Ann Njambi, who underwent FGM at 15, shares her experience:
'I remember [the knife] was not sterilised and we went in turn. Afterwards I stayed in bed for a whole month and I bled a lot. It was done without anaesthesia. […] You are simply told you are are now mature—no longer a girl' and ‘“I feel […] as though I am not complete. It is like being an amputee of any other part of the body. FGM is a torture of unimaginable magnitude. You feel guilty. You have low esteem.”’
Hawa Sesay, an FGM survivor from Sierra Leone, says that
'The reality [of FGM] is that the pain is so intense you think you are dying'.
And so many girls and women do die from FGM, whether that is from the extent of the unbearable pain— and/or loss of blood— in the moment that FGM is perpetrated or as a result of severe infections or other complications that can develop from FGM having been perpetrated. FGM can cause extensive physical, psychological, and sexual complications for girls and women (the list of issues that it can cause is incredibly long and extends over many pages within Hilary Burrage’s book, Eradicating Female Genital Mutilation: A UK Perspective). The complications that come with FGM are not only produced during, and after, the moment that FGM is perpetrated upon girls and women but also affect girls and women physically, psychologically, and sexually for the rest of their lives.
In her book, Female Mutilation: The Truth Behind the Horrifying Global Practice of Female Genital Mutilation, FGM activist Hilary Burrage states that around ‘every eleven seconds a [female] baby, [girl], or young woman somewhere in the world undergoes a genital mutilation, […] by force and without pain relief’. FGM is mostly perpetrated in Africa, the Middle East, and parts of Pakistan and India. However, as Hilary Burrage clarifies, FGM is a ‘global epidemic’: it can occur anywhere— and it literally happens in every country— especially because of migration.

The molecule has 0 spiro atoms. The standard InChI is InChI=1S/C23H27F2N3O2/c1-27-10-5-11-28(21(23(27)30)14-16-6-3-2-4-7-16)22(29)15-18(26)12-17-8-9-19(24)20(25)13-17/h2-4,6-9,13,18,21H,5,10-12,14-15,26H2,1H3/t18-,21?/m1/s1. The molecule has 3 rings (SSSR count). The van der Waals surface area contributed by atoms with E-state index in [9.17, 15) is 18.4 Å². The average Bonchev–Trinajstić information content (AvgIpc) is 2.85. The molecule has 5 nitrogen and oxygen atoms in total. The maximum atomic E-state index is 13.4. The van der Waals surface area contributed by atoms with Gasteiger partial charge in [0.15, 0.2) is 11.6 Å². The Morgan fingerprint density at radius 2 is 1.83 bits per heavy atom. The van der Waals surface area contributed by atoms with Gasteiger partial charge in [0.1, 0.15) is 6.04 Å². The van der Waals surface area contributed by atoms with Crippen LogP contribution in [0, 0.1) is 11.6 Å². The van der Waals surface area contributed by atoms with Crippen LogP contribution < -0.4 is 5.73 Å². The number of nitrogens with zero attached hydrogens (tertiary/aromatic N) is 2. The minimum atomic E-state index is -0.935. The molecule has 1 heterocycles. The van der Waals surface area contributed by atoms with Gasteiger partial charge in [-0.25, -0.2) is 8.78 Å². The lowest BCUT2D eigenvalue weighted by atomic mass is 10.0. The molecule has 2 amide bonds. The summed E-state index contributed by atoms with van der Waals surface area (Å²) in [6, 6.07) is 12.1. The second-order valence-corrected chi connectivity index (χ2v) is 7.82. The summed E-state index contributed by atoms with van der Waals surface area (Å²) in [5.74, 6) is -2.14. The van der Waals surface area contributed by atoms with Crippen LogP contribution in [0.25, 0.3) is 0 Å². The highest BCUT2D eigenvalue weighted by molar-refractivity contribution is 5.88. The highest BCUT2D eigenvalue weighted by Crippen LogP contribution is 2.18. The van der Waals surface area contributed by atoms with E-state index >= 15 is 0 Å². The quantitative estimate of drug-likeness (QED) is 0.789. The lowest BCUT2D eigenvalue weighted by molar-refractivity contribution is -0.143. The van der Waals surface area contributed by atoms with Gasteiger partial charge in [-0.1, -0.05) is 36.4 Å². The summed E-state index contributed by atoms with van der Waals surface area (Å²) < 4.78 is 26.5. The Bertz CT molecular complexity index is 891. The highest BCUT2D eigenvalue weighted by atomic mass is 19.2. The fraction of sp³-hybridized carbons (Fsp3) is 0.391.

So many girls and women are told that they will be ‘pure’, or 'beautiful', or 'mature', or a 'woman' if they are mutilated or that it is a ‘religious/ cultural obligation’ for them to be mutilated. ‘Religion’, ‘culture’, ‘purity’, ‘beauty’, 'womanhood', 'maturity' are just a few examples of the many unfounded justifications and lies which have been made up and which are used as excuses to maintain and sugarcoat the existence of FGM.
In reality, FGM is simply just a patriarchal technique to violently inhibit female sexual pleasure and, at the same time, traumatise the female genitalia and the female brain as a strategy to sexually, physically, and psychologically repress girls and woman, in order to ensure the ascendency of patriarchy.
Let’s use Diem to help end FGM,
If you want to learn more about the real life experiences of girls and women who have to live with the trauma of FGM, I highly recommend Hilary Burrage's incredibly powerful and deeply moving book:
You can click here to buy this book!